Abalone: Absolutely Appetizing and Sustainably Appealing

By Ross Johnston
March 15, 2017

Live red abalone (Haliotis rufescens) harvested from an above ground, closed tank aquaculture system in Point Castillo, Santa Barbara, California. Photo by Ross Johnston/Sea to Table

While mass media advises the consumer to select wild-caught seafood rather than farm-raised, an aquaculture farm in Monterey, California is rising to the challenge to re-educate the consumer about why farm-raised abalone is a superior sustainability choice. The Monterey Abalone Company’s distinct approach to aquaculture is igniting interest in sustainable shellfish farming practices.

Its domestically-sourced red abalone is farmed in specialized suspended cages below Monterey’s Municipal Wharf. This unique aquaculture system provides the gastropods with a thermo-regulated enclosure, naturally cooled, and filtered by seawater. Housing the abalone in open suspended cages minimizes seafood impacts, allows the tides to circulate the water, removes animal waste, and eliminates the need for mechanical filtration devices.

Its 150,000 abalones must grow to a minimum diameter of 3.5 inches to be considered marketable. One problem of fish-based aquaculture is the resource intensive process of providing food. Gastropods, on the other hand, are fed native California giant kelp (Macrocystis pyrifera). These massive brown algae can grow approximately two feet per day. The aquaculturists trim only the top of the kelp to feed to the growing abalone so neither the kelp’s health nor the surrounding ecosystem are compromised.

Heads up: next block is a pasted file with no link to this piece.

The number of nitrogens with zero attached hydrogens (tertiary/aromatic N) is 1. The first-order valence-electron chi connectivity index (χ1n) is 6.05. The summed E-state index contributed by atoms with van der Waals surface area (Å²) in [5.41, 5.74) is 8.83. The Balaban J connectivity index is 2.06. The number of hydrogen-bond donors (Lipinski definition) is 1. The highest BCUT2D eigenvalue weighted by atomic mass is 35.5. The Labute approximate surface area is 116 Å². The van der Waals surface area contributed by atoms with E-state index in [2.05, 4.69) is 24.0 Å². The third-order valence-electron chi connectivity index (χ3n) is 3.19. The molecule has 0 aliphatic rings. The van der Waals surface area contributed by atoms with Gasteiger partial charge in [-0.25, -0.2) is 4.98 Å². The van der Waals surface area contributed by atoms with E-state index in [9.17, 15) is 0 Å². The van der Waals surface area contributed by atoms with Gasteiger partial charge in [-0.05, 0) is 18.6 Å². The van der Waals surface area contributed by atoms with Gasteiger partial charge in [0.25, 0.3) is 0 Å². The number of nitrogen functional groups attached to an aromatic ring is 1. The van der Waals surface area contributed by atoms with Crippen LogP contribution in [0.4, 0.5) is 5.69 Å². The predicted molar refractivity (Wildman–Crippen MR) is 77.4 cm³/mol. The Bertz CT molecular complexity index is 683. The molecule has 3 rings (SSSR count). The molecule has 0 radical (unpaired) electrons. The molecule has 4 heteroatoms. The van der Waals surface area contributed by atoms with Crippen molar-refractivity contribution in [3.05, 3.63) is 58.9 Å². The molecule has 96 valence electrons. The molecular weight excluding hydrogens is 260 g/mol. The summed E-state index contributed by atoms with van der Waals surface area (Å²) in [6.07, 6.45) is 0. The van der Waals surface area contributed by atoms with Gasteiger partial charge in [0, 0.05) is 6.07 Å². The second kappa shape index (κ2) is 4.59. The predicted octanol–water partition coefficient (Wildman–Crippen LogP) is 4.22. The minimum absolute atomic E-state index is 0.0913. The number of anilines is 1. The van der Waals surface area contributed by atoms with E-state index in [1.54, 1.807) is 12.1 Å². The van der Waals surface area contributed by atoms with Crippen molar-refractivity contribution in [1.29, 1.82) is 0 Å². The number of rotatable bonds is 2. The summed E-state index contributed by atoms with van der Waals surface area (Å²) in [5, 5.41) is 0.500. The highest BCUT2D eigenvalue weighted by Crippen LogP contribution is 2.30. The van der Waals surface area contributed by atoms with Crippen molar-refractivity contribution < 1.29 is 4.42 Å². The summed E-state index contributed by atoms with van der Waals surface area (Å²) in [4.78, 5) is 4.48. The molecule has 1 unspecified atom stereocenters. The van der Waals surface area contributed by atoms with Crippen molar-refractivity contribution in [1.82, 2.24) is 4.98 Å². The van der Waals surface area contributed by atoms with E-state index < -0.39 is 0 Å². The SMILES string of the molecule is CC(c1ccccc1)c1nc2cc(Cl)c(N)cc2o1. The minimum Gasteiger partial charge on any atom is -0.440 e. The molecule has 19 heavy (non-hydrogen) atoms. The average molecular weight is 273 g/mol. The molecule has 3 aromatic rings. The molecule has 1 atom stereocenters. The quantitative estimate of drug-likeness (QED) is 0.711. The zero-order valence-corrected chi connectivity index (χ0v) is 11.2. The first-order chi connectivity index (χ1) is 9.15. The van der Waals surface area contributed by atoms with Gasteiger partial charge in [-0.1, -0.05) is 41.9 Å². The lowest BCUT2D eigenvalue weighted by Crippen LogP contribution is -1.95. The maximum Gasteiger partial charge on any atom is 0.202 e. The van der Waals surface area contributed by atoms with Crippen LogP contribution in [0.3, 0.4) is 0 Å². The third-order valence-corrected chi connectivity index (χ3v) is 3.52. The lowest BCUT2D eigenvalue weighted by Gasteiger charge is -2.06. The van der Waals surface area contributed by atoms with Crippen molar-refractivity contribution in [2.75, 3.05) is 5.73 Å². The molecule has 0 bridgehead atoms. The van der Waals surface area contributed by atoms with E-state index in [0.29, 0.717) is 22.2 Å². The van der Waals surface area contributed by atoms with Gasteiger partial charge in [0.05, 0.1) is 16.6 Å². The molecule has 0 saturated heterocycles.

This contrasts with unsustainable international practices whereby abalone are raised in “sea ranches,” essentially underwater grazing pastures for farmed abalone. This free-range pasture environment may appear ideal, but large areas of the seafloor must be modified, which causes significant damage to fragile kelp forest ecosystems. In addition, potential predatory species and other grazing species are removed to ensure they neither compete with the abalone for food sources nor harm the abalone.

Other California-based abalone farms practice above-ground “closed tank” systems which, according to Seafood Watch, “…often have less effluent, disease, escapes, and habitat impacts than other aquaculture systems.” They are the more common method, and nearly an equivalent and sustainable alternative to Monterey Abalone Company’s production methods – with the exception of energy concerns to maintain the tank systems, water pumps, and waste discharge.

Culinary trends and consumption culture are now dictating a move towards alternative and sustainable marine protein. The educated consumer is increasingly aware of declining stocks of common commercial species, such as salmon and tuna. Salmon, and other top trophic aquatic predators, are difficult to raise to maturity in an aquaculture system because of several inherent variables, such as pesticide-contaminated run-off, fish meal volume, and waste discharge concerns. Conversely, invertebrate aquaculture, such as abalone, can be highly sustainable with minimal negative ecological impact.